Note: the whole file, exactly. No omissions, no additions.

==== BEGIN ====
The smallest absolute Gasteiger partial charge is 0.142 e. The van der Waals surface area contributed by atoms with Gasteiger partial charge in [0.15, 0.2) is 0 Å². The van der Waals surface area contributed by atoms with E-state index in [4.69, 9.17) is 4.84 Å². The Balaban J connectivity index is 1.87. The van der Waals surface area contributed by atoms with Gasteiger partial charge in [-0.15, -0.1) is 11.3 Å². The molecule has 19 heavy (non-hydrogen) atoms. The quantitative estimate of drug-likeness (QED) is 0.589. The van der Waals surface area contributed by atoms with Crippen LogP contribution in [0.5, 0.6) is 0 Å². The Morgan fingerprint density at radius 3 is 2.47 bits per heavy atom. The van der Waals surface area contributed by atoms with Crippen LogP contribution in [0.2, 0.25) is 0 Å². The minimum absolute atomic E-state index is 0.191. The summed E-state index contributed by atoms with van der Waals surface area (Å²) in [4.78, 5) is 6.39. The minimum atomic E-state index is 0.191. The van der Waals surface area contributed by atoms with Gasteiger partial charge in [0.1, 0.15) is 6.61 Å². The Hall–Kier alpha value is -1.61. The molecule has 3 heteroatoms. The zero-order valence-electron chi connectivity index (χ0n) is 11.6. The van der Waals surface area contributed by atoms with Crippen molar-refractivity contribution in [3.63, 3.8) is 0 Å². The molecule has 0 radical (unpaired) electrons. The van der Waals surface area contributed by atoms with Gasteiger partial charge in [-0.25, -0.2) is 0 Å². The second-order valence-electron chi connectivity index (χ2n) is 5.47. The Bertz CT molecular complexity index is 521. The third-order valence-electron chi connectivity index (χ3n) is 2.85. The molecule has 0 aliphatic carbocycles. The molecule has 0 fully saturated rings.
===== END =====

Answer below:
The smallest absolute Gasteiger partial charge is 0.142 e. The van der Waals surface area contributed by atoms with Gasteiger partial charge in [0.15, 0.2) is 0 Å². The van der Waals surface area contributed by atoms with E-state index in [4.69, 9.17) is 4.84 Å². The Balaban J connectivity index is 1.87. The van der Waals surface area contributed by atoms with Gasteiger partial charge in [-0.15, -0.1) is 11.3 Å². The molecule has 19 heavy (non-hydrogen) atoms. The quantitative estimate of drug-likeness (QED) is 0.589. The van der Waals surface area contributed by atoms with Crippen LogP contribution in [0.5, 0.6) is 0 Å². The Morgan fingerprint density at radius 3 is 2.47 bits per heavy atom. The van der Waals surface area contributed by atoms with Crippen LogP contribution in [0.2, 0.25) is 0 Å². The minimum absolute atomic E-state index is 0.191. The summed E-state index contributed by atoms with van der Waals surface area (Å²) in [4.78, 5) is 6.39. The minimum atomic E-state index is 0.191. The van der Waals surface area contributed by atoms with Gasteiger partial charge in [0.1, 0.15) is 6.61 Å². The Hall–Kier alpha value is -1.61. The molecule has 3 heteroatoms. The zero-order valence-electron chi connectivity index (χ0n) is 11.6. The van der Waals surface area contributed by atoms with Crippen molar-refractivity contribution in [3.63, 3.8) is 0 Å². The molecule has 0 radical (unpaired) electrons. The van der Waals surface area contributed by atoms with Gasteiger partial charge in [-0.25, -0.2) is 0 Å². The second-order valence-electron chi connectivity index (χ2n) is 5.47. The Bertz CT molecular complexity index is 521. The third-order valence-electron chi connectivity index (χ3n) is 2.85. The molecule has 0 aliphatic carbocycles. The molecule has 0 fully saturated rings.